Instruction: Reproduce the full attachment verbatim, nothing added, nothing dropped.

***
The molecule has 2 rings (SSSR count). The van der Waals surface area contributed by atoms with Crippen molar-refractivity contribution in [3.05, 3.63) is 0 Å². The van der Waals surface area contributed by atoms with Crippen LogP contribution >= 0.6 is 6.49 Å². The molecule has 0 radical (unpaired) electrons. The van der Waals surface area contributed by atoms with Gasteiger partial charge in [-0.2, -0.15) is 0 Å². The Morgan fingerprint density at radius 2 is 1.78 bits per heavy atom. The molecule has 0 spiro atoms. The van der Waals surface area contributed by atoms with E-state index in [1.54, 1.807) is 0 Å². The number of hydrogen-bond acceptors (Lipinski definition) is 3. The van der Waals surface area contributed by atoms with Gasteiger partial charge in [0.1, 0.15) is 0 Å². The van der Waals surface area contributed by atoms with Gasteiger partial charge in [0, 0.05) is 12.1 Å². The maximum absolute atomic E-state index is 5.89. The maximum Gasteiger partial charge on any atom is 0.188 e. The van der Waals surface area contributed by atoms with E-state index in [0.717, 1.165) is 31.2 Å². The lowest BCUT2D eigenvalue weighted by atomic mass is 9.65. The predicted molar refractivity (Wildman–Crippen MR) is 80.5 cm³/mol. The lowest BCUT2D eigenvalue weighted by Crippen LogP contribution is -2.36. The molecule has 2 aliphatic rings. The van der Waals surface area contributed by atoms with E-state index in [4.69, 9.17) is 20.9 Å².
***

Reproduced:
The molecule has 2 rings (SSSR count). The van der Waals surface area contributed by atoms with Crippen molar-refractivity contribution in [3.05, 3.63) is 0 Å². The van der Waals surface area contributed by atoms with Crippen LogP contribution >= 0.6 is 6.49 Å². The molecule has 0 radical (unpaired) electrons. The van der Waals surface area contributed by atoms with Gasteiger partial charge in [-0.2, -0.15) is 0 Å². The Morgan fingerprint density at radius 2 is 1.78 bits per heavy atom. The molecule has 0 spiro atoms. The van der Waals surface area contributed by atoms with E-state index in [1.54, 1.807) is 0 Å². The number of hydrogen-bond acceptors (Lipinski definition) is 3. The van der Waals surface area contributed by atoms with Gasteiger partial charge in [0.1, 0.15) is 0 Å². The van der Waals surface area contributed by atoms with Gasteiger partial charge in [0, 0.05) is 12.1 Å². The maximum absolute atomic E-state index is 5.89. The maximum Gasteiger partial charge on any atom is 0.188 e. The van der Waals surface area contributed by atoms with E-state index in [0.717, 1.165) is 31.2 Å². The lowest BCUT2D eigenvalue weighted by atomic mass is 9.65. The predicted molar refractivity (Wildman–Crippen MR) is 80.5 cm³/mol. The lowest BCUT2D eigenvalue weighted by Crippen LogP contribution is -2.36. The molecule has 2 aliphatic rings. The van der Waals surface area contributed by atoms with E-state index in [4.69, 9.17) is 20.9 Å².